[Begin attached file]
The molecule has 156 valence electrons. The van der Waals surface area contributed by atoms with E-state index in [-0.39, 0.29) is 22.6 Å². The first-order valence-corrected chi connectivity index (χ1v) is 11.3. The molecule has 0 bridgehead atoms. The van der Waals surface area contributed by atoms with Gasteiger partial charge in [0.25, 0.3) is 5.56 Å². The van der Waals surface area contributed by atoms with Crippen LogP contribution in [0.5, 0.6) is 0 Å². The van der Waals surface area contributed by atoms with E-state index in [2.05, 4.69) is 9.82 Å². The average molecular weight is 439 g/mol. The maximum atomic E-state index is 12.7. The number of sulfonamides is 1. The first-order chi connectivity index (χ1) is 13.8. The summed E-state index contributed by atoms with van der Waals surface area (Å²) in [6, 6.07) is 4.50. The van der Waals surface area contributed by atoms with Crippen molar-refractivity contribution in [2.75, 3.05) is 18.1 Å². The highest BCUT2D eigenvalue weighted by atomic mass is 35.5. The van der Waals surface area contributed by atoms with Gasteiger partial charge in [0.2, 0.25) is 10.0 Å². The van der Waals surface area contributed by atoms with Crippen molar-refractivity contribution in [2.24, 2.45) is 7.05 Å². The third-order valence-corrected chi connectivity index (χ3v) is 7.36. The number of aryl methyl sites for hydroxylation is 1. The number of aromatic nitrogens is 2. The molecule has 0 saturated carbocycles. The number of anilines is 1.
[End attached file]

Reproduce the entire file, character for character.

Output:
The molecule has 156 valence electrons. The van der Waals surface area contributed by atoms with E-state index in [-0.39, 0.29) is 22.6 Å². The first-order valence-corrected chi connectivity index (χ1v) is 11.3. The molecule has 0 bridgehead atoms. The van der Waals surface area contributed by atoms with Gasteiger partial charge in [0.25, 0.3) is 5.56 Å². The van der Waals surface area contributed by atoms with Crippen LogP contribution in [0.5, 0.6) is 0 Å². The van der Waals surface area contributed by atoms with E-state index in [2.05, 4.69) is 9.82 Å². The average molecular weight is 439 g/mol. The maximum atomic E-state index is 12.7. The number of sulfonamides is 1. The first-order chi connectivity index (χ1) is 13.8. The summed E-state index contributed by atoms with van der Waals surface area (Å²) in [6, 6.07) is 4.50. The van der Waals surface area contributed by atoms with Crippen molar-refractivity contribution in [2.75, 3.05) is 18.1 Å². The highest BCUT2D eigenvalue weighted by atomic mass is 35.5. The van der Waals surface area contributed by atoms with Gasteiger partial charge in [0.2, 0.25) is 10.0 Å². The van der Waals surface area contributed by atoms with Crippen molar-refractivity contribution in [2.24, 2.45) is 7.05 Å². The third-order valence-corrected chi connectivity index (χ3v) is 7.36. The number of aryl methyl sites for hydroxylation is 1. The number of aromatic nitrogens is 2. The molecule has 0 saturated carbocycles. The number of anilines is 1.